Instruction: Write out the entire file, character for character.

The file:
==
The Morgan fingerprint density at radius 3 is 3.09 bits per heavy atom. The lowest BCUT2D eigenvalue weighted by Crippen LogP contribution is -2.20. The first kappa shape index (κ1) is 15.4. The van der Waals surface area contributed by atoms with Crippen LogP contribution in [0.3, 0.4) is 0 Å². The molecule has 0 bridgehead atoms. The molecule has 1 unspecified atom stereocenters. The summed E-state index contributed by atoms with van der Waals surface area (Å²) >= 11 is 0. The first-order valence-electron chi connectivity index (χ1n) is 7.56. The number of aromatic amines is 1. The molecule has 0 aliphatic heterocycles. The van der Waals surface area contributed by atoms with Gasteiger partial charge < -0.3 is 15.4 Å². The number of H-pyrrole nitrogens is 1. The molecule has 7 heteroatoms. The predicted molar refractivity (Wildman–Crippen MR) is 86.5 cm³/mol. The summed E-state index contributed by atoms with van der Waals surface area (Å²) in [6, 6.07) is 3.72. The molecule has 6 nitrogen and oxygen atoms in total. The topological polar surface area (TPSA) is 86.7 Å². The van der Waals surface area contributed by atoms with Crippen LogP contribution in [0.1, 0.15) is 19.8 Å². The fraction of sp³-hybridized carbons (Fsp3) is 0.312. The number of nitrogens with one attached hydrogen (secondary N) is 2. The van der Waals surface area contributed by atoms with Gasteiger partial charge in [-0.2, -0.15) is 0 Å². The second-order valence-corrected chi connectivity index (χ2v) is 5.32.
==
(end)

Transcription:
The Morgan fingerprint density at radius 3 is 3.09 bits per heavy atom. The lowest BCUT2D eigenvalue weighted by Crippen LogP contribution is -2.20. The first kappa shape index (κ1) is 15.4. The van der Waals surface area contributed by atoms with Crippen LogP contribution in [0.3, 0.4) is 0 Å². The molecule has 0 bridgehead atoms. The molecule has 1 unspecified atom stereocenters. The summed E-state index contributed by atoms with van der Waals surface area (Å²) >= 11 is 0. The first-order valence-electron chi connectivity index (χ1n) is 7.56. The number of aromatic amines is 1. The molecule has 0 aliphatic heterocycles. The van der Waals surface area contributed by atoms with Gasteiger partial charge < -0.3 is 15.4 Å². The number of H-pyrrole nitrogens is 1. The molecule has 7 heteroatoms. The predicted molar refractivity (Wildman–Crippen MR) is 86.5 cm³/mol. The summed E-state index contributed by atoms with van der Waals surface area (Å²) in [6, 6.07) is 3.72. The molecule has 6 nitrogen and oxygen atoms in total. The topological polar surface area (TPSA) is 86.7 Å². The van der Waals surface area contributed by atoms with Crippen LogP contribution in [0.1, 0.15) is 19.8 Å². The fraction of sp³-hybridized carbons (Fsp3) is 0.312. The number of nitrogens with one attached hydrogen (secondary N) is 2. The van der Waals surface area contributed by atoms with Gasteiger partial charge in [-0.2, -0.15) is 0 Å². The second-order valence-corrected chi connectivity index (χ2v) is 5.32.